Under current California law, all public notices must be published in newspapers.
Signed into law in Sept. 27, 2016 by former Gov. Jerry Brown, the goal of the legislation is to make sure citizens are aware of the activities of their government.
But two new bills making their way through the state legislature are threatening to change that.
If passed, AB 2711 that Assemblywoman Susan Eggman (D-Stockton) introduced would green light the San Joaquin Regional Transit District to post bid notices that exceed $150,000 on a “public internet website.”
Another bill that Assemblyman Bill Quirk (D-Hayward) introduced would allow transit districts in Alameda and Contra Costa counties to post all “ordinances and notices” on the district’s internet websites.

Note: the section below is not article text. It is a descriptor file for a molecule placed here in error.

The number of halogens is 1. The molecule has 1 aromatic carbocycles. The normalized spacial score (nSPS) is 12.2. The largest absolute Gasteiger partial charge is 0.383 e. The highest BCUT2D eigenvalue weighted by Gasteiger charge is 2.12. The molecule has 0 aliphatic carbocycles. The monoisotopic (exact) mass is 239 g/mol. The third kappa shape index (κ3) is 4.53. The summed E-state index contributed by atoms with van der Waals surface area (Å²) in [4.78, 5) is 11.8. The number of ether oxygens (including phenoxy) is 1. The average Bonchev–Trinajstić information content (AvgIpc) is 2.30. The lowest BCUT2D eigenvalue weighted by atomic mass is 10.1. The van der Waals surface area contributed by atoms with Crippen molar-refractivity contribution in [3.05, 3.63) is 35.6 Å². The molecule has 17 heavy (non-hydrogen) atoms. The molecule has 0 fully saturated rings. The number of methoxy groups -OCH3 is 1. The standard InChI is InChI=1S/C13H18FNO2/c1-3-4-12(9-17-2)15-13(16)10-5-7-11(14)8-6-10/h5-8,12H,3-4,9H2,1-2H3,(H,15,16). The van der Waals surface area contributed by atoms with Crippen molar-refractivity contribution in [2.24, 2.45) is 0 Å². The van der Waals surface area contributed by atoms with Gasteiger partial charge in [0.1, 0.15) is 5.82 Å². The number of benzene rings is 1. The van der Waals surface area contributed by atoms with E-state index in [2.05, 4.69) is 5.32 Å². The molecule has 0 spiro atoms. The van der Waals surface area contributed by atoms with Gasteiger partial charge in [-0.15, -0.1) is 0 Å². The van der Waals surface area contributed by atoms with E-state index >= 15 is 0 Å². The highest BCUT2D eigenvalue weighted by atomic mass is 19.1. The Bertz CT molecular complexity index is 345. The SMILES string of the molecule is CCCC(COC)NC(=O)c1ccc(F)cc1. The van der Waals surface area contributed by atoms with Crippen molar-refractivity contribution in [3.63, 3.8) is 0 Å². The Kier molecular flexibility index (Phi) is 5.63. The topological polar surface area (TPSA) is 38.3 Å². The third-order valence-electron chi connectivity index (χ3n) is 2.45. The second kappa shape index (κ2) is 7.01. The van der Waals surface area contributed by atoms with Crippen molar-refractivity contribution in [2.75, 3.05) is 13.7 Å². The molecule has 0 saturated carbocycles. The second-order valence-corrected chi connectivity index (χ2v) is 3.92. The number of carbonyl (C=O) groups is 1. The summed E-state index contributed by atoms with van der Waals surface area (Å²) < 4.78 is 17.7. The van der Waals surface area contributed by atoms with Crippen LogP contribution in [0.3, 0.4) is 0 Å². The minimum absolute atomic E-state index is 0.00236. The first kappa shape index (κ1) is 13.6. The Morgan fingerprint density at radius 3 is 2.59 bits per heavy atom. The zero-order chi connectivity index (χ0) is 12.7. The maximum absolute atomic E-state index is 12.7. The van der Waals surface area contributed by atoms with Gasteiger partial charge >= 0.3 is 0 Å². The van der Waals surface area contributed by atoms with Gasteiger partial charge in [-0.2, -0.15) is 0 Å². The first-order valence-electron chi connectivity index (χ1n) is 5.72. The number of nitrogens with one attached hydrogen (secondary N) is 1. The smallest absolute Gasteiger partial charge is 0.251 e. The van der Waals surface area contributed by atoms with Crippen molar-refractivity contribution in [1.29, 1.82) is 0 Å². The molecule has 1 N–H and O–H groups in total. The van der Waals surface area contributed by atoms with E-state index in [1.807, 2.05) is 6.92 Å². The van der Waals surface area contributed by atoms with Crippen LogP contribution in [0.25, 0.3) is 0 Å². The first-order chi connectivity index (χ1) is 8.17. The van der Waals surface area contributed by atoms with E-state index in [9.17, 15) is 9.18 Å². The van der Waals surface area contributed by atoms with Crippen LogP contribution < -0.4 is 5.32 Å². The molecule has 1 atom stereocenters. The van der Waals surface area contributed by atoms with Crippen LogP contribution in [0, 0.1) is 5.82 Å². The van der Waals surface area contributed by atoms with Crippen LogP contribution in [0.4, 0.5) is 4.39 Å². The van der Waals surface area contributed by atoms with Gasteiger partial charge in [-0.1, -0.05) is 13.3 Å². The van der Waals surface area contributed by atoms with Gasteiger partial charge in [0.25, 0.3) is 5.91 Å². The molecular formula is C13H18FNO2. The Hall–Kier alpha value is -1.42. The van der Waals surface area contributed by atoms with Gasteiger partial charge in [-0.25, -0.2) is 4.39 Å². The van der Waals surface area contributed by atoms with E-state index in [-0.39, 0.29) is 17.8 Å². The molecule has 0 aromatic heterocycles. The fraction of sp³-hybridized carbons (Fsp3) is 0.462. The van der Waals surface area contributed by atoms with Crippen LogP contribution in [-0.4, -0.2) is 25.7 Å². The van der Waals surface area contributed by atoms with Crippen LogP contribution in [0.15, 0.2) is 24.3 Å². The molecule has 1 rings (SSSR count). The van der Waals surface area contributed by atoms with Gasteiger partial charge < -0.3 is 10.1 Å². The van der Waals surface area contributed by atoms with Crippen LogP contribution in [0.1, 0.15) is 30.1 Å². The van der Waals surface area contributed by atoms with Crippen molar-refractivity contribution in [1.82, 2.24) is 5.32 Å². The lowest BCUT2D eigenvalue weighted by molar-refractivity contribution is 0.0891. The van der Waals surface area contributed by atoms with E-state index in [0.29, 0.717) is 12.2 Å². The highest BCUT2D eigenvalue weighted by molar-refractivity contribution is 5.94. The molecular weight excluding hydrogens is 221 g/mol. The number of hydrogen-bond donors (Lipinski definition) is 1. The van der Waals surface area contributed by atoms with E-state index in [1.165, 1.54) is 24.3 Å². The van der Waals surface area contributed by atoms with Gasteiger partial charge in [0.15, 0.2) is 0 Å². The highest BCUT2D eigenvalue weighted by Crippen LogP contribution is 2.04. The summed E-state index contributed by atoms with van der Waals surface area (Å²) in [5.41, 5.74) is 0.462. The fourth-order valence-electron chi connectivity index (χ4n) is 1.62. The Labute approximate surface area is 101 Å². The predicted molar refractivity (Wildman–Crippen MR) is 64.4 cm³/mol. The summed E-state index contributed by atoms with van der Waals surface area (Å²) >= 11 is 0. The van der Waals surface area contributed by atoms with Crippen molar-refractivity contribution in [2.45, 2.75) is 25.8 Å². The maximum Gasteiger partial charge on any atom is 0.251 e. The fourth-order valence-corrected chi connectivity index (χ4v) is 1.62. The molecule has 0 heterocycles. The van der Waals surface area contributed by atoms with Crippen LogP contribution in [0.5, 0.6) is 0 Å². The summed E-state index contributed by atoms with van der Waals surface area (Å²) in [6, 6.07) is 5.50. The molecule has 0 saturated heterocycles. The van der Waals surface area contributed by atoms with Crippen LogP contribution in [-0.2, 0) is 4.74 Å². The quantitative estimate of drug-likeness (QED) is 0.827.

The California Newspaper Publishers Association says it is watching the bills closely.
“While the Internet is a great resource for information, public notices have been and remain most effective in newspapers. Newspapers are the watchdogs of their local communities and can most effectively monitor the actions of their respective local governments,” the CNPA website reads. “Public notices don’t just keep local residents informed. They also hold public officials and agencies accountable. Additionally, public notices in newspapers are permanent records that cannot be altered or deleted.
Neither bill has been assigned to a policy committee in the Assembly but both are expected to be heard for the first time in March.